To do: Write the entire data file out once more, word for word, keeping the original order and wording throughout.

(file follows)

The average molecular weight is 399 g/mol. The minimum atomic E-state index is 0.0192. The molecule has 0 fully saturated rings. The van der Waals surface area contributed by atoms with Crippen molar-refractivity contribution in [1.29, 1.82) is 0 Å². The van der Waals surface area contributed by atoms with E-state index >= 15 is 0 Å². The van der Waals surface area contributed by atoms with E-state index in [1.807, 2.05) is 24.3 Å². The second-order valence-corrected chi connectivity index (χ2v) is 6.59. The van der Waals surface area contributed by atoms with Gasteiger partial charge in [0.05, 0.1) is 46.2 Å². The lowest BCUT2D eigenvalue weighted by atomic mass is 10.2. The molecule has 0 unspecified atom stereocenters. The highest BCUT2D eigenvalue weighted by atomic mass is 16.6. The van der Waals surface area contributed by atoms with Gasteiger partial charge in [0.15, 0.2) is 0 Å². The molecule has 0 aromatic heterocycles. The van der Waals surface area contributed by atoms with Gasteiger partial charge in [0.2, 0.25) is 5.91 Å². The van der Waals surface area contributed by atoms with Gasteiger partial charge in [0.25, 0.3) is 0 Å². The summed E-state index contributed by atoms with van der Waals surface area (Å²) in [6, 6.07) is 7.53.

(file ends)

The average molecular weight is 399 g/mol. The minimum atomic E-state index is 0.0192. The molecule has 0 fully saturated rings. The van der Waals surface area contributed by atoms with Crippen molar-refractivity contribution in [1.29, 1.82) is 0 Å². The van der Waals surface area contributed by atoms with E-state index >= 15 is 0 Å². The van der Waals surface area contributed by atoms with E-state index in [1.807, 2.05) is 24.3 Å². The second-order valence-corrected chi connectivity index (χ2v) is 6.59. The van der Waals surface area contributed by atoms with Gasteiger partial charge in [0.05, 0.1) is 46.2 Å². The lowest BCUT2D eigenvalue weighted by atomic mass is 10.2. The molecule has 0 unspecified atom stereocenters. The highest BCUT2D eigenvalue weighted by atomic mass is 16.6. The van der Waals surface area contributed by atoms with Gasteiger partial charge in [0.15, 0.2) is 0 Å². The molecule has 0 aromatic heterocycles. The van der Waals surface area contributed by atoms with Gasteiger partial charge in [0.2, 0.25) is 5.91 Å². The van der Waals surface area contributed by atoms with Gasteiger partial charge in [0.25, 0.3) is 0 Å². The summed E-state index contributed by atoms with van der Waals surface area (Å²) in [6, 6.07) is 7.53.